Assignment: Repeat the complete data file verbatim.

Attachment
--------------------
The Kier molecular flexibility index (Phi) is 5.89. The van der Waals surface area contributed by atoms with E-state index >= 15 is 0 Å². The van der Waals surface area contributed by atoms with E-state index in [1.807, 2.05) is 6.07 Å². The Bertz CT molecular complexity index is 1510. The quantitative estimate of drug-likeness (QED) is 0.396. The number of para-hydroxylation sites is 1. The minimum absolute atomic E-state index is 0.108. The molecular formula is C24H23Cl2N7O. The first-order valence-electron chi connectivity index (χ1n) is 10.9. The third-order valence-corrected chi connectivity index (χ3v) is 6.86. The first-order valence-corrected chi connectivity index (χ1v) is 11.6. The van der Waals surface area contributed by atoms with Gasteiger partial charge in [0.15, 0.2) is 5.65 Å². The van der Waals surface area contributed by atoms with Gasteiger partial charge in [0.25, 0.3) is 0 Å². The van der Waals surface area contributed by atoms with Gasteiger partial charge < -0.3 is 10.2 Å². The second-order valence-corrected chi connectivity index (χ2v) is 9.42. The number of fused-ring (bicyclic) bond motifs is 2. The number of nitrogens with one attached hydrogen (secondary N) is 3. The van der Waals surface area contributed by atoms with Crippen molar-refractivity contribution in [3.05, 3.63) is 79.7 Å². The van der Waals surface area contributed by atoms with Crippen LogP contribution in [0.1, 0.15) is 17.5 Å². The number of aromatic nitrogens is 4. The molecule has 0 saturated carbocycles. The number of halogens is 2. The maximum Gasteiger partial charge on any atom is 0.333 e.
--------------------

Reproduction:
The Kier molecular flexibility index (Phi) is 5.89. The van der Waals surface area contributed by atoms with E-state index >= 15 is 0 Å². The van der Waals surface area contributed by atoms with E-state index in [1.807, 2.05) is 6.07 Å². The Bertz CT molecular complexity index is 1510. The quantitative estimate of drug-likeness (QED) is 0.396. The number of para-hydroxylation sites is 1. The minimum absolute atomic E-state index is 0.108. The molecular formula is C24H23Cl2N7O. The first-order valence-electron chi connectivity index (χ1n) is 10.9. The third-order valence-corrected chi connectivity index (χ3v) is 6.86. The first-order valence-corrected chi connectivity index (χ1v) is 11.6. The van der Waals surface area contributed by atoms with Gasteiger partial charge in [0.15, 0.2) is 5.65 Å². The van der Waals surface area contributed by atoms with Gasteiger partial charge in [0.25, 0.3) is 0 Å². The van der Waals surface area contributed by atoms with Gasteiger partial charge < -0.3 is 10.2 Å². The second-order valence-corrected chi connectivity index (χ2v) is 9.42. The number of fused-ring (bicyclic) bond motifs is 2. The number of nitrogens with one attached hydrogen (secondary N) is 3. The van der Waals surface area contributed by atoms with Crippen molar-refractivity contribution in [3.05, 3.63) is 79.7 Å². The van der Waals surface area contributed by atoms with Crippen LogP contribution in [0.1, 0.15) is 17.5 Å². The number of aromatic nitrogens is 4. The molecule has 0 saturated carbocycles. The number of halogens is 2. The maximum Gasteiger partial charge on any atom is 0.333 e.